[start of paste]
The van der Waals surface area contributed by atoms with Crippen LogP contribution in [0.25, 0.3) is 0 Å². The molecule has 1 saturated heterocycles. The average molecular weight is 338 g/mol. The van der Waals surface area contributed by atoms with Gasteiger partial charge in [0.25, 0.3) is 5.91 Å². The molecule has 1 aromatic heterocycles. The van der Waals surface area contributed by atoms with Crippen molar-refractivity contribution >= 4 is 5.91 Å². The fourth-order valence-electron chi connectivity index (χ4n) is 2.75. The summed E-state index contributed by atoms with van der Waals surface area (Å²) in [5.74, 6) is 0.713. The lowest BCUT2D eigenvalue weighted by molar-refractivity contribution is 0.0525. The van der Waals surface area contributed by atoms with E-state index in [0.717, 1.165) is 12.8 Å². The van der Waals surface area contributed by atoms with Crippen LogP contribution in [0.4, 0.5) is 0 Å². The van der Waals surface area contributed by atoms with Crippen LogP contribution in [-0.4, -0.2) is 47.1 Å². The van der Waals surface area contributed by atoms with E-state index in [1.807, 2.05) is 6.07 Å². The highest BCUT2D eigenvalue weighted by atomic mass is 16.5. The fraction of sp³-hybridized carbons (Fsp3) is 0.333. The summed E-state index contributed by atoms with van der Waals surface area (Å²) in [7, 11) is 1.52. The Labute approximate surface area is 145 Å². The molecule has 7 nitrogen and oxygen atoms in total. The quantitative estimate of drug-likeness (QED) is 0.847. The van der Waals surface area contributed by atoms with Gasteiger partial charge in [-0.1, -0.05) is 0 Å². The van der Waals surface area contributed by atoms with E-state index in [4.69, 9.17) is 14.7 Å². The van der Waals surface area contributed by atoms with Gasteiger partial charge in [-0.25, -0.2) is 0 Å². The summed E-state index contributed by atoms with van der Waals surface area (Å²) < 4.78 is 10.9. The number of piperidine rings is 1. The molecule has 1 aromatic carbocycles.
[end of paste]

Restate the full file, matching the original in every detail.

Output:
The van der Waals surface area contributed by atoms with Crippen LogP contribution in [0.25, 0.3) is 0 Å². The molecule has 1 saturated heterocycles. The average molecular weight is 338 g/mol. The van der Waals surface area contributed by atoms with Gasteiger partial charge in [0.25, 0.3) is 5.91 Å². The molecule has 1 aromatic heterocycles. The van der Waals surface area contributed by atoms with Crippen molar-refractivity contribution >= 4 is 5.91 Å². The fourth-order valence-electron chi connectivity index (χ4n) is 2.75. The summed E-state index contributed by atoms with van der Waals surface area (Å²) in [5.74, 6) is 0.713. The lowest BCUT2D eigenvalue weighted by molar-refractivity contribution is 0.0525. The van der Waals surface area contributed by atoms with E-state index in [0.717, 1.165) is 12.8 Å². The van der Waals surface area contributed by atoms with Crippen LogP contribution in [0.4, 0.5) is 0 Å². The van der Waals surface area contributed by atoms with Crippen LogP contribution in [-0.4, -0.2) is 47.1 Å². The van der Waals surface area contributed by atoms with E-state index in [1.807, 2.05) is 6.07 Å². The highest BCUT2D eigenvalue weighted by atomic mass is 16.5. The fraction of sp³-hybridized carbons (Fsp3) is 0.333. The summed E-state index contributed by atoms with van der Waals surface area (Å²) in [7, 11) is 1.52. The Labute approximate surface area is 145 Å². The molecule has 7 nitrogen and oxygen atoms in total. The quantitative estimate of drug-likeness (QED) is 0.847. The van der Waals surface area contributed by atoms with Gasteiger partial charge in [-0.1, -0.05) is 0 Å². The van der Waals surface area contributed by atoms with E-state index in [4.69, 9.17) is 14.7 Å². The van der Waals surface area contributed by atoms with Gasteiger partial charge in [-0.25, -0.2) is 0 Å². The summed E-state index contributed by atoms with van der Waals surface area (Å²) < 4.78 is 10.9. The number of piperidine rings is 1. The molecule has 1 aromatic carbocycles.